EDBRR is currently closed to new admissions

 

 

Help!
We're in need of new volunteers. If you want to help us care for the bats, do some DIY work on the flights, work on the admin, help us at events... we have a place for you! It's been our busiest year ever this year and we're a small group stretched to the limits now. We'd love to hear from you if you live in Dorset and think you might be able to help us out next year. Whether you can spare a single day next year, an hour once a month, a day a week or anything in between, please get in contact. You can email us at edbrr.bats@gmail.com or call us on 07746 743221.






 SUMMARY OF BATS FOR 2013
 
Bat species
Number admitted
SP pipistrelle
4
Common pipistrelle
43
Soprano pipistrelle
41
Nathusius pipistrelle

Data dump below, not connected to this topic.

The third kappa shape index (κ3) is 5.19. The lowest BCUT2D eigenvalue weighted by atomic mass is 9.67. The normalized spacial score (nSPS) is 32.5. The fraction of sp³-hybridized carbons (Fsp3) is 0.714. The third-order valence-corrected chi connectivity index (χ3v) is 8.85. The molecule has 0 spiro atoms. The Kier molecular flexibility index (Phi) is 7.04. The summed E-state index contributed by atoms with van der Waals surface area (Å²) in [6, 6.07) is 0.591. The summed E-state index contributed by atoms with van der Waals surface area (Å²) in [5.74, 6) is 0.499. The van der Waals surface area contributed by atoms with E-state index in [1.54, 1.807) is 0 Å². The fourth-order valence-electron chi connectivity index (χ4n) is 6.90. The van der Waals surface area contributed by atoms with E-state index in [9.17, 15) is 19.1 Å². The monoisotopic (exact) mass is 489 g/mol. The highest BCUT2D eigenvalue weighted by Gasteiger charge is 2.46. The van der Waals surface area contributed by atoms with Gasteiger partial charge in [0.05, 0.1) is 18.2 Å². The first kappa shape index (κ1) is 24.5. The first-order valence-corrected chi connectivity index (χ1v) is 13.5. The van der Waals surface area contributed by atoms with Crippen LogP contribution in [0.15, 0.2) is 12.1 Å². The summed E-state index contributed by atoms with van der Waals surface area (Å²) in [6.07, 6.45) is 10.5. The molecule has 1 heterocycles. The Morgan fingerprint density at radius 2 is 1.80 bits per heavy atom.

5
Brown long-eared
12
Grey long-eared
1
Whiskered 2
Serotine 15
Barbastelle 1
Natterers
1
Daubentons 2
Total: 127

21% Pups/Juveniles
49% Cat attacked
35% Released back to wild in 2013
14% Retained in captivity, hopeful of release in 2014




SUMMARY OF BATS FOR 2012

Bat species
Number admitted
Common pipistrelle
40
Soprano pipistrelle
45
Nathusius pipistrelle
1
Brown long-eared
17
Grey long-eared
3
Bechstein
3
Whiskered
5
Serotine
8
Noctule
2
Natterers
1
Brandts
1
SP pipistrelle
3
Total
129


44% Pups/Juveniles

43% Cat attacked

43% Released back into wild in 2012





10th November 2011

We had a total of 21 bat pups in this year which

was due to the poor weather conditions for bats this summer.

So far we have had over 50 bats through. Currently

there are still 10 bats in rehabilitation due to the nature of their injuries

they will mostly now not be ready for release until the spring. Even though we

keep the bats warm they naturally shut down for the winter and stop healing.

Come March we find they will rapidly heal up again and be released before the

summer of 2012. These bats are mostly cat attacks with huge tears in their wings

which have ceased healing from the beginning of October. We have never had to

over winter so many bats, however their prognosis is good for being back out in

the wild next summer.






 

















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